Ingrown eyelashes are a common condition in which eyelashes grow below the eyelid rather than outward. Certain eye conditions, such as blepharitis, may increase the chance of an ingrown eyelash. If your eyelashes fall out frequently, you may experience hair loss or an eyelid infection. Contrary to myth, eyelashes rarely fall behind the eyeball.
A layer of muscle and tissue blocks the front half of the eye from the back, and only with a tear in this lining due to severe trauma can this layer break. In fact, it's very rare for something to actually get stuck in the eye. The eye socket is REALLY good at removing waste fairly quickly. In fact, that liquid layer in the eye actually prevents dust and particles from coming into contact with the actual surface of the eyeball.
When you have the feeling that something is stuck in your eye, what you normally feel is the point where something comes into contact with the eyeball and causes a slight bruise on its delicate nerves, making it look like there is something in the eye. An eyelash stuck under the skin can easily be mistaken for an infected gland in the eyelid, called a stye. A stye looks like a pimple or a red bump. It usually drains on its own after several days.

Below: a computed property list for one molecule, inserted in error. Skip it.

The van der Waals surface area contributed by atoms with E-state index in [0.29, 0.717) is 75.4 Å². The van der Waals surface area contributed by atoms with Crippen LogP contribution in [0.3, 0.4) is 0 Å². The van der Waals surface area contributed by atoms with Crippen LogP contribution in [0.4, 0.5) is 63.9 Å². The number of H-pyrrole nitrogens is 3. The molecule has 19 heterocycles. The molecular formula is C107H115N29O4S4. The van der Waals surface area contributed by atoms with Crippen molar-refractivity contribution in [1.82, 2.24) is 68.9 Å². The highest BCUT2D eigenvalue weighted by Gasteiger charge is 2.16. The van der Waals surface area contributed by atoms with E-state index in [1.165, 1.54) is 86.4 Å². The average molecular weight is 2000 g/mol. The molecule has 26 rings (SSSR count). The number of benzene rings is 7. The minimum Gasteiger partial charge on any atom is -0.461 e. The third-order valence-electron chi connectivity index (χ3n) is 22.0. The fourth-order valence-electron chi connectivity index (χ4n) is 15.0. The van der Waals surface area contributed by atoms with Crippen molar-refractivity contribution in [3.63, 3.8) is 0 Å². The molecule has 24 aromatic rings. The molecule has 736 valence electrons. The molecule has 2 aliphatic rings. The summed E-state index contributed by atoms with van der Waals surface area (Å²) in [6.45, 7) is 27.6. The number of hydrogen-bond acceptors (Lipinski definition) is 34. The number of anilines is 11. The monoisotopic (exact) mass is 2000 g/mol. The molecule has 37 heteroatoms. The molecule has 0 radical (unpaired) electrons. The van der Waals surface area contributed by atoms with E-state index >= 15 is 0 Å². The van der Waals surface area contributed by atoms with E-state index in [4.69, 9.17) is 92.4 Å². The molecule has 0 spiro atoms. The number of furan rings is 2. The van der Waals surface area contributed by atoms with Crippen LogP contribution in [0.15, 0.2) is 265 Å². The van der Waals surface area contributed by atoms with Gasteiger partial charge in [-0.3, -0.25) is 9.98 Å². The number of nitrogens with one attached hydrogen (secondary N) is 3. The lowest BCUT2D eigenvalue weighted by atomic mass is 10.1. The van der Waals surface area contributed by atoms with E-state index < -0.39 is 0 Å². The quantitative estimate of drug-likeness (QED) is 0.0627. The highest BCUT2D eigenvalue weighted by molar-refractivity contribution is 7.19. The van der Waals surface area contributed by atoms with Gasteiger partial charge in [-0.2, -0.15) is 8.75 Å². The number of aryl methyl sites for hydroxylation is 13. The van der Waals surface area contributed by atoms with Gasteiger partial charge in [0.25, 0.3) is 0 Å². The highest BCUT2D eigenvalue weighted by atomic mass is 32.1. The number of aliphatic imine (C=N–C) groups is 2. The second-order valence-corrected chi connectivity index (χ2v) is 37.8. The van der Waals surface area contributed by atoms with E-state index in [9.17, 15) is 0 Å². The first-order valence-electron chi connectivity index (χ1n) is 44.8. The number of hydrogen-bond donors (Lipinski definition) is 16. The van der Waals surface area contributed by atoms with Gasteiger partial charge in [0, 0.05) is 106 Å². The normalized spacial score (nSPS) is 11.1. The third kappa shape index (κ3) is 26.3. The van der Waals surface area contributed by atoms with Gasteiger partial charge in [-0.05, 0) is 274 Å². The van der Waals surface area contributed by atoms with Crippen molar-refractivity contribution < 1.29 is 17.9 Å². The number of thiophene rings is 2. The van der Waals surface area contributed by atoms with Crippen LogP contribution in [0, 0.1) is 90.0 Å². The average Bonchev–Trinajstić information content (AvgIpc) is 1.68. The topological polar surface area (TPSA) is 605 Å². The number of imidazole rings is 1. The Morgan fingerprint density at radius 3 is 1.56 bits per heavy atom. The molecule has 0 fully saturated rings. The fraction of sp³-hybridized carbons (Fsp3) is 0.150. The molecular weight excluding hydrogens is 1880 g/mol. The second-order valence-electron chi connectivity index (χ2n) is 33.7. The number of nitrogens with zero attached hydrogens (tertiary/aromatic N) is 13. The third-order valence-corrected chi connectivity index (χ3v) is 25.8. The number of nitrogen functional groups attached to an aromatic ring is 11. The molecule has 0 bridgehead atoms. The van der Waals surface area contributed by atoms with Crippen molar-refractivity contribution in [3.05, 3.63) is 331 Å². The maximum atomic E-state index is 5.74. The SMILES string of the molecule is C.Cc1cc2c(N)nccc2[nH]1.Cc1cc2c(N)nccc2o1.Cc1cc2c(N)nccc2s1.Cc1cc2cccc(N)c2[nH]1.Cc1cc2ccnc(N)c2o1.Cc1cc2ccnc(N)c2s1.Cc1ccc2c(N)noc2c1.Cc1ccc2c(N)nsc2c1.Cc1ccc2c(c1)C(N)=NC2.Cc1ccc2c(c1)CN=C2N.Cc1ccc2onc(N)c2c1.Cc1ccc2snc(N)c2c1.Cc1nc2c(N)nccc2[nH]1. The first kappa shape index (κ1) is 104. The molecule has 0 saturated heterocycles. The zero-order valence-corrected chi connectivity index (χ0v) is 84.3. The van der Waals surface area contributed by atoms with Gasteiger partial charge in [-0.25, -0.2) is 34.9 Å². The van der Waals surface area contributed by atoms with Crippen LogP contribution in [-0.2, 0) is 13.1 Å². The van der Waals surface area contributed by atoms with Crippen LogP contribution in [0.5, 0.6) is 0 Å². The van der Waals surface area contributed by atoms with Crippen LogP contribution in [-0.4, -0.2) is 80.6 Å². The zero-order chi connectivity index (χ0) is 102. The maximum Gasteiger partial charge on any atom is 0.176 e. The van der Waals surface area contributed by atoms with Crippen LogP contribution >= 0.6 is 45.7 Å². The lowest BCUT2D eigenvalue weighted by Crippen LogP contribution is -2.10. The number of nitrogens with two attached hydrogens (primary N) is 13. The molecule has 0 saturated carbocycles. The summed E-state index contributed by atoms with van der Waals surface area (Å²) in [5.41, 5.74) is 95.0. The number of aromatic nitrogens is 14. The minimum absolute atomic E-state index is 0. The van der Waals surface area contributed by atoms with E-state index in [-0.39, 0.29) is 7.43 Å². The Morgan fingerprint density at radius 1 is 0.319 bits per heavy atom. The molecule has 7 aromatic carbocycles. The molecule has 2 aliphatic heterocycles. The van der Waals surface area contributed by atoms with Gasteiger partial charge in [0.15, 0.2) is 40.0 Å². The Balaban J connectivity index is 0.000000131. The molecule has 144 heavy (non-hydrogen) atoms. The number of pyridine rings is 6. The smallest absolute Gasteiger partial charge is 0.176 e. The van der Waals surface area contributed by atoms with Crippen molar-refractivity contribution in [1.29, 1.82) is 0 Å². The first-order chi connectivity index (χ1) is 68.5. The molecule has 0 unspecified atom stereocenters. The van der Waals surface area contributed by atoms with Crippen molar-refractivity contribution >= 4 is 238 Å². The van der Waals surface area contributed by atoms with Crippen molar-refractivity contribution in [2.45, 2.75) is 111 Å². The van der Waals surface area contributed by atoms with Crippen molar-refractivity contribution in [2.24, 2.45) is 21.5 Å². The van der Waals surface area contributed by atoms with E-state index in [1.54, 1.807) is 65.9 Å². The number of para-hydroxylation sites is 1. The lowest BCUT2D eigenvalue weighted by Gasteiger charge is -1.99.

If the pain is severe or the stye doesn't go away, antibiotics can treat the infection. You should not rub your eye, as eyelashes can cause a corneal abrasion, which will take several days to heal. Most of the time, when you feel an eyelash in your eye, it moves around the surface of the eyeball like an ice cube on a tile floor. In the lower eyelid, where eyelashes tend to grow downward, trichiasis causes them to grow upward, toward the eye.
It's usually no reason to start freaking out because the tear duct and nasal passage are connected, so the eyelashes will be removed from the system through the nose. The eyelashes on the upper eyelid usually grow upward, towards the forehead, allowing them to trap dirt and protect the eye. However, a person can easily distinguish a stye from trichiasis, which is characterized by a reversal of the direction of the eyelashes.